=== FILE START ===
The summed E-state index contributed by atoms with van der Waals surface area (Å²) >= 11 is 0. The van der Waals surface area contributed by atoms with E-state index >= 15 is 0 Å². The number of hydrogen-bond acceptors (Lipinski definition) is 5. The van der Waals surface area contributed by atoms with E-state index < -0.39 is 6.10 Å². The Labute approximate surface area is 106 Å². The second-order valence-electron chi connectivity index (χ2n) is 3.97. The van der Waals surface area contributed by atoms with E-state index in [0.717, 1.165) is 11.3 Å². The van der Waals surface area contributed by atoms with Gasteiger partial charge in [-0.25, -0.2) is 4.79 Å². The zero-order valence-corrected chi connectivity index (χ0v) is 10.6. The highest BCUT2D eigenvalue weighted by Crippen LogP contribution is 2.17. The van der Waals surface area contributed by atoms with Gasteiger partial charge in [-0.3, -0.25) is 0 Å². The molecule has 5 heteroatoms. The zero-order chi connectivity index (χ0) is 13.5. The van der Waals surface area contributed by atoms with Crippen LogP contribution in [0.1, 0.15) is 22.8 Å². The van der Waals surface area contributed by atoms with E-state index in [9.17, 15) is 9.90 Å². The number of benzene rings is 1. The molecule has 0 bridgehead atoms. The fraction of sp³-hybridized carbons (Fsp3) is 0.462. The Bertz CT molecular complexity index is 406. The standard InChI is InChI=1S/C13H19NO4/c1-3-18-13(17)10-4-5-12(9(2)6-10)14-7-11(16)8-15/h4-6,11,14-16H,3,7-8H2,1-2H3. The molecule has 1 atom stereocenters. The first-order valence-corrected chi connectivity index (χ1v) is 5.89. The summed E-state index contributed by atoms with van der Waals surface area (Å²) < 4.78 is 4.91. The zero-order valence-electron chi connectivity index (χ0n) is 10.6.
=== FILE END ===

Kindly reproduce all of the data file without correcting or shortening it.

The summed E-state index contributed by atoms with van der Waals surface area (Å²) >= 11 is 0. The van der Waals surface area contributed by atoms with E-state index >= 15 is 0 Å². The number of hydrogen-bond acceptors (Lipinski definition) is 5. The van der Waals surface area contributed by atoms with E-state index < -0.39 is 6.10 Å². The Labute approximate surface area is 106 Å². The second-order valence-electron chi connectivity index (χ2n) is 3.97. The van der Waals surface area contributed by atoms with E-state index in [0.717, 1.165) is 11.3 Å². The van der Waals surface area contributed by atoms with Gasteiger partial charge in [-0.25, -0.2) is 4.79 Å². The zero-order valence-corrected chi connectivity index (χ0v) is 10.6. The highest BCUT2D eigenvalue weighted by Crippen LogP contribution is 2.17. The van der Waals surface area contributed by atoms with Gasteiger partial charge in [-0.3, -0.25) is 0 Å². The molecule has 5 heteroatoms. The zero-order chi connectivity index (χ0) is 13.5. The van der Waals surface area contributed by atoms with Crippen LogP contribution in [0.1, 0.15) is 22.8 Å². The van der Waals surface area contributed by atoms with E-state index in [9.17, 15) is 9.90 Å². The number of benzene rings is 1. The molecule has 0 bridgehead atoms. The fraction of sp³-hybridized carbons (Fsp3) is 0.462. The Bertz CT molecular complexity index is 406. The standard InChI is InChI=1S/C13H19NO4/c1-3-18-13(17)10-4-5-12(9(2)6-10)14-7-11(16)8-15/h4-6,11,14-16H,3,7-8H2,1-2H3. The molecule has 1 atom stereocenters. The first-order valence-corrected chi connectivity index (χ1v) is 5.89. The summed E-state index contributed by atoms with van der Waals surface area (Å²) < 4.78 is 4.91. The zero-order valence-electron chi connectivity index (χ0n) is 10.6.